Why is a meta description important?

Meta descriptions determine two things: how visible your overall content is to web users who are conducting a web search and how likely those users are to click on the link leading to your content. This is a tenuous balance that requires both the ability to carefully tie in keywords to a piece while keeping the writing interesting and clear.

These short snippets of information seem simple, but that is exactly what makes them difficult to craft efficiently. Essentially, you are looking at writing a highly engaging tweet that could potentially be seen by millions of people and has to have the power to draw them in to learn more about what you are offering. So “simple”, and yet utterly necessary and important if you wish to be successful.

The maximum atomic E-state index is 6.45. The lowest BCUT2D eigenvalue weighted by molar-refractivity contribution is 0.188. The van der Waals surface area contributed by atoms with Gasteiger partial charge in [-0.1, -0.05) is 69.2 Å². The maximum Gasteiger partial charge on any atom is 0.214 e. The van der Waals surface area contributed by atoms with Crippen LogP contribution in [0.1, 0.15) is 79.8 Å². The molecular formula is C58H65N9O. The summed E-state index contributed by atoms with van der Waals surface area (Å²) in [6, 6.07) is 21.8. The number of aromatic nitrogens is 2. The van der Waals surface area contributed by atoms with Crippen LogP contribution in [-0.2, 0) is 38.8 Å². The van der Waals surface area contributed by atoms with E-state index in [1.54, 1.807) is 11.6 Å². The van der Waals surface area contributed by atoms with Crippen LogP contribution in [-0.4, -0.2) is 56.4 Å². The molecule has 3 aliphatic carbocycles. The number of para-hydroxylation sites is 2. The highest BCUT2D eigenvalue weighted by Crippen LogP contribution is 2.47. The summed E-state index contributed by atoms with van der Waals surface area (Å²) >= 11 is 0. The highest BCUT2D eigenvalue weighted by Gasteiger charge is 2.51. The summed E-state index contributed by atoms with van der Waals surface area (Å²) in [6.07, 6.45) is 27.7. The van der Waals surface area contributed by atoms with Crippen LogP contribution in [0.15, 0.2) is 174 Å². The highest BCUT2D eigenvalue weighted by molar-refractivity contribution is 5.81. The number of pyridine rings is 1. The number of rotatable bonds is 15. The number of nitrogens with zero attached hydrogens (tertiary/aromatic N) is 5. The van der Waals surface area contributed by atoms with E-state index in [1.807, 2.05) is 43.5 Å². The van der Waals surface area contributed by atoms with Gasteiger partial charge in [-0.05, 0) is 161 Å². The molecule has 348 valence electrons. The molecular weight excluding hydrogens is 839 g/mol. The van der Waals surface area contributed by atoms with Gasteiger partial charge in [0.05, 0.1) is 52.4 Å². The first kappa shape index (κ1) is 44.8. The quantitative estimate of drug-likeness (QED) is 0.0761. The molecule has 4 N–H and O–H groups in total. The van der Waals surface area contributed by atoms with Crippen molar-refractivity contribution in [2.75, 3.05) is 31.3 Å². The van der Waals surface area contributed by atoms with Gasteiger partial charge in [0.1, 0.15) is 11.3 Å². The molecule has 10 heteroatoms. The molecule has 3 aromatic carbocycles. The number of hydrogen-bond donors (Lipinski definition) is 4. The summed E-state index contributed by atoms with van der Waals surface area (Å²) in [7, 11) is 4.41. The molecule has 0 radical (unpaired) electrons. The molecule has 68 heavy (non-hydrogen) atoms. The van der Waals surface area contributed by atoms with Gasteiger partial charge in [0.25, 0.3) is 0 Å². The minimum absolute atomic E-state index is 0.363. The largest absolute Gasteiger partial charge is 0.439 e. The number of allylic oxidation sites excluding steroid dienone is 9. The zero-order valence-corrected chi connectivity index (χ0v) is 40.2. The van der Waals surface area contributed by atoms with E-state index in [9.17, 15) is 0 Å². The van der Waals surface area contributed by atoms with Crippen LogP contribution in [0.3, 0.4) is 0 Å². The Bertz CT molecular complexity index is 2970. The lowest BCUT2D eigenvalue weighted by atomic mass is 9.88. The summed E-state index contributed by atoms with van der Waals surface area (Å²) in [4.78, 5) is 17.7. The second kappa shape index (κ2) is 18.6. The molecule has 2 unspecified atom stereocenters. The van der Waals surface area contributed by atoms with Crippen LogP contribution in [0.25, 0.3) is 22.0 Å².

How do you write a great meta description?

The core of a meta description centres on good salesmanship, as you are essentially created an advertisement that is meant to appeal to potential customers. Therefore, you want your meta description to clearly state your intentions in a way that combines direct marketing with some creative flair.

1. Use Active Voice with Action Oriented Signals.

If you have ever attended a college or university writing class, you will hear non stop how detrimental “passive voice” can be to a written work. This is particularly true when it comes to advertising language because passive voice leaves room for doubt, which you certainly do not want.